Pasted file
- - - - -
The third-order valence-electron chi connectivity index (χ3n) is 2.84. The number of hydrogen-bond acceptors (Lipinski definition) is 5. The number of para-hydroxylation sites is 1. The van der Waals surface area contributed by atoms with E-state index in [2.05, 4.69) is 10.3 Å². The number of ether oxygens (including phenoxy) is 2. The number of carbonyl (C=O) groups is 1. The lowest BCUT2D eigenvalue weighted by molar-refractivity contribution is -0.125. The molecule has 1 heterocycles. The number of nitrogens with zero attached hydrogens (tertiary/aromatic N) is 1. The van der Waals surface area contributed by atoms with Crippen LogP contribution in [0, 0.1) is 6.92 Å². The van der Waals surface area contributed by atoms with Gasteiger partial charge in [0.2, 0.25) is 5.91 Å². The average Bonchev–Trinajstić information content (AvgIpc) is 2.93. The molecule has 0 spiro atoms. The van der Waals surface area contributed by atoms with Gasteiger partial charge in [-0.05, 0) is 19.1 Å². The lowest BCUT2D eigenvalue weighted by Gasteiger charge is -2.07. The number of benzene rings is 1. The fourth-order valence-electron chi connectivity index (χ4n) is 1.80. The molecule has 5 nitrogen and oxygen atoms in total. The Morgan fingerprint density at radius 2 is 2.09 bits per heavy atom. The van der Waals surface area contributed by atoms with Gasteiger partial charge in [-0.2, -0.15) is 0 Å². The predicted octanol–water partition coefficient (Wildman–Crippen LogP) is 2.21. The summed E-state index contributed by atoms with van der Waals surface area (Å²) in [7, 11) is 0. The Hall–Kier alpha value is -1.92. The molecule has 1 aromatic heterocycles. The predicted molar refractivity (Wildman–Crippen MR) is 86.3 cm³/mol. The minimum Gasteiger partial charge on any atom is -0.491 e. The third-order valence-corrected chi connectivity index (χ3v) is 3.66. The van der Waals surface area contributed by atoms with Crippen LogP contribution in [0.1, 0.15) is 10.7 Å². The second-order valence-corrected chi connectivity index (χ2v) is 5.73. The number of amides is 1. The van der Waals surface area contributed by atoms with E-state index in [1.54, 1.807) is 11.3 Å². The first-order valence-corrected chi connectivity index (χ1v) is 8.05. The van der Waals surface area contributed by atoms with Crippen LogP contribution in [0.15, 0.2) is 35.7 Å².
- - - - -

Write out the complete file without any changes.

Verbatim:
The third-order valence-electron chi connectivity index (χ3n) is 2.84. The number of hydrogen-bond acceptors (Lipinski definition) is 5. The number of para-hydroxylation sites is 1. The van der Waals surface area contributed by atoms with E-state index in [2.05, 4.69) is 10.3 Å². The number of ether oxygens (including phenoxy) is 2. The number of carbonyl (C=O) groups is 1. The lowest BCUT2D eigenvalue weighted by molar-refractivity contribution is -0.125. The molecule has 1 heterocycles. The number of nitrogens with zero attached hydrogens (tertiary/aromatic N) is 1. The van der Waals surface area contributed by atoms with Crippen LogP contribution in [0, 0.1) is 6.92 Å². The van der Waals surface area contributed by atoms with Gasteiger partial charge in [0.2, 0.25) is 5.91 Å². The average Bonchev–Trinajstić information content (AvgIpc) is 2.93. The molecule has 0 spiro atoms. The van der Waals surface area contributed by atoms with Gasteiger partial charge in [-0.05, 0) is 19.1 Å². The lowest BCUT2D eigenvalue weighted by Gasteiger charge is -2.07. The number of benzene rings is 1. The fourth-order valence-electron chi connectivity index (χ4n) is 1.80. The molecule has 5 nitrogen and oxygen atoms in total. The Morgan fingerprint density at radius 2 is 2.09 bits per heavy atom. The van der Waals surface area contributed by atoms with Gasteiger partial charge in [-0.2, -0.15) is 0 Å². The predicted octanol–water partition coefficient (Wildman–Crippen LogP) is 2.21. The summed E-state index contributed by atoms with van der Waals surface area (Å²) in [7, 11) is 0. The Hall–Kier alpha value is -1.92. The molecule has 1 aromatic heterocycles. The predicted molar refractivity (Wildman–Crippen MR) is 86.3 cm³/mol. The minimum Gasteiger partial charge on any atom is -0.491 e. The third-order valence-corrected chi connectivity index (χ3v) is 3.66. The van der Waals surface area contributed by atoms with Crippen LogP contribution in [0.1, 0.15) is 10.7 Å². The second-order valence-corrected chi connectivity index (χ2v) is 5.73. The number of amides is 1. The van der Waals surface area contributed by atoms with E-state index in [1.54, 1.807) is 11.3 Å². The first-order valence-corrected chi connectivity index (χ1v) is 8.05. The van der Waals surface area contributed by atoms with Crippen LogP contribution in [0.15, 0.2) is 35.7 Å².